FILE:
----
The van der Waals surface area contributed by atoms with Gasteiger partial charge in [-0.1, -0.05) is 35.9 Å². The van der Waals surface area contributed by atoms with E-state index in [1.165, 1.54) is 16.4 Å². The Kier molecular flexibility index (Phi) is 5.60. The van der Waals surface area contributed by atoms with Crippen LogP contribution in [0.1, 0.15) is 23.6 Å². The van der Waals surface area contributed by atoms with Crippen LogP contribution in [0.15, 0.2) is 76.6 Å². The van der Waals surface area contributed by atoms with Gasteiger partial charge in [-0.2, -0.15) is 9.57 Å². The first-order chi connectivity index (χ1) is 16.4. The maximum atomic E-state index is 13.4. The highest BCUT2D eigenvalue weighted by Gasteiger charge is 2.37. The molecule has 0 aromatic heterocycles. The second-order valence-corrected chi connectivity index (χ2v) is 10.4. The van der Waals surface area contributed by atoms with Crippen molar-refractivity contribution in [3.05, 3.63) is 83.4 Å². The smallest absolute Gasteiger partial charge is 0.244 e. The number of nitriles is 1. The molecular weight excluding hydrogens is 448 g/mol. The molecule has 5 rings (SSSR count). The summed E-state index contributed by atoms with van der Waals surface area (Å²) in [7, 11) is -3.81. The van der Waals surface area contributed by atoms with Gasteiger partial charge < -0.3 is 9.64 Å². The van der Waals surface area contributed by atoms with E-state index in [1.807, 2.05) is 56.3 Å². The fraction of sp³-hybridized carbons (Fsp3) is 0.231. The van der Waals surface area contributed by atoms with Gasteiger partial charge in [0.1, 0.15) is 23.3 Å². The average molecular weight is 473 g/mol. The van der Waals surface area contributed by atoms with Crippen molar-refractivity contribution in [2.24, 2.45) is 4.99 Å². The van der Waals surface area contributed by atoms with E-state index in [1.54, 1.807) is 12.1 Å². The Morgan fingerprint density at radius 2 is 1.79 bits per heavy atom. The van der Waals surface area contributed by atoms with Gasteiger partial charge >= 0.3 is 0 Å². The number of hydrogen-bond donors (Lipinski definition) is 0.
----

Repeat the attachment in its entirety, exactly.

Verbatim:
The van der Waals surface area contributed by atoms with Gasteiger partial charge in [-0.1, -0.05) is 35.9 Å². The van der Waals surface area contributed by atoms with E-state index in [1.165, 1.54) is 16.4 Å². The Kier molecular flexibility index (Phi) is 5.60. The van der Waals surface area contributed by atoms with Crippen LogP contribution in [0.1, 0.15) is 23.6 Å². The van der Waals surface area contributed by atoms with Crippen LogP contribution in [0.15, 0.2) is 76.6 Å². The van der Waals surface area contributed by atoms with Gasteiger partial charge in [-0.2, -0.15) is 9.57 Å². The first-order chi connectivity index (χ1) is 16.4. The maximum atomic E-state index is 13.4. The highest BCUT2D eigenvalue weighted by Gasteiger charge is 2.37. The molecule has 0 aromatic heterocycles. The second-order valence-corrected chi connectivity index (χ2v) is 10.4. The van der Waals surface area contributed by atoms with Crippen molar-refractivity contribution in [3.05, 3.63) is 83.4 Å². The smallest absolute Gasteiger partial charge is 0.244 e. The number of nitriles is 1. The molecular weight excluding hydrogens is 448 g/mol. The molecule has 5 rings (SSSR count). The summed E-state index contributed by atoms with van der Waals surface area (Å²) in [7, 11) is -3.81. The van der Waals surface area contributed by atoms with Gasteiger partial charge < -0.3 is 9.64 Å². The van der Waals surface area contributed by atoms with E-state index in [1.807, 2.05) is 56.3 Å². The fraction of sp³-hybridized carbons (Fsp3) is 0.231. The van der Waals surface area contributed by atoms with Gasteiger partial charge in [0.1, 0.15) is 23.3 Å². The average molecular weight is 473 g/mol. The van der Waals surface area contributed by atoms with Crippen molar-refractivity contribution in [2.24, 2.45) is 4.99 Å². The van der Waals surface area contributed by atoms with E-state index in [1.54, 1.807) is 12.1 Å². The Morgan fingerprint density at radius 2 is 1.79 bits per heavy atom. The van der Waals surface area contributed by atoms with Gasteiger partial charge >= 0.3 is 0 Å². The number of hydrogen-bond donors (Lipinski definition) is 0.